Varying your Information Diet

Photo by Nevit Dilmen.  Creative Commons license.

Photo by Nevit Dilmen. Creative Commons license.

Remember that post I made a few weeks ago about Creativity in the Workplace?  Authors Rainey Tisdale and Linda Norris ran a related networking and creativity event at the USS Constitution Museum last week in cooperation with the NEMA-YEP group.

With the blood-and-attitude-shifting assistance of music and a dance circle, Tisdale and Norris led participants in a speed-networking creativity discussion, challenging each of us to consider and then share what we were passionate about, what we wanted more of from our jobs/careers, what we were good at, and how we could implement and incorporate into our daily routines elements of their steps to creative thought processes.

River tributaries, courtesy of the US Fish and Wildlife Service (public domain)

River tributaries, courtesy of the US Fish and Wildlife Service (public domain)

One of the steps they list to help prepare your mental ground for creativity is to vary your information diet.  With the easy availability of tailored information streams now (everything from RSS feeds to Twitter streams to Pandora channels), it’s easy to wrap yourself in a comfortable bubble of information you’ve essentially pre-selected.  One solution, of course, is to vary the tributaries that are feeding into your stream.  Here are a few quick and easy ways to do that:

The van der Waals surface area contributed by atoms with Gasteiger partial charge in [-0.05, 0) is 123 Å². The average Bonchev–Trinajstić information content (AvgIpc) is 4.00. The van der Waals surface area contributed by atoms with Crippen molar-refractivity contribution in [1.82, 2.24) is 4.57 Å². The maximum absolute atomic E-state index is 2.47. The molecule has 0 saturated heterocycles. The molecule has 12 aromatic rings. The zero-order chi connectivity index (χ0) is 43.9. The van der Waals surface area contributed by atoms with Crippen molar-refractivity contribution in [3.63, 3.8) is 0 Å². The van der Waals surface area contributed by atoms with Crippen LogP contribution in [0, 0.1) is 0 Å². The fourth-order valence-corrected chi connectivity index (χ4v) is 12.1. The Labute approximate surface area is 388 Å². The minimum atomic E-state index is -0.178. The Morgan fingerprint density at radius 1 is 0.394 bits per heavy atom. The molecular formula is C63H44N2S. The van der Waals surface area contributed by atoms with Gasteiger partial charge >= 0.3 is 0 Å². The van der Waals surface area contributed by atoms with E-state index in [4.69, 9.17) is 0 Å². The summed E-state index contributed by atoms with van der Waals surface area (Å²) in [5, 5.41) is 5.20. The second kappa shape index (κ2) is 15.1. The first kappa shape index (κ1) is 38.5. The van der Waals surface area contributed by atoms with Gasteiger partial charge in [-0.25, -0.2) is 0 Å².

Have a Tumblr? Freshen up your Dashboard!

A lot of museums and libraries have gotten into publishing fun stuff from their archives and collections, visitor images and videos, and even staff-created music videos on tumblr.  I recommend just poking around the museum tags until you find some that appeal.  Who doesn’t want neat and beautiful art and animals and whatever on their screen every day?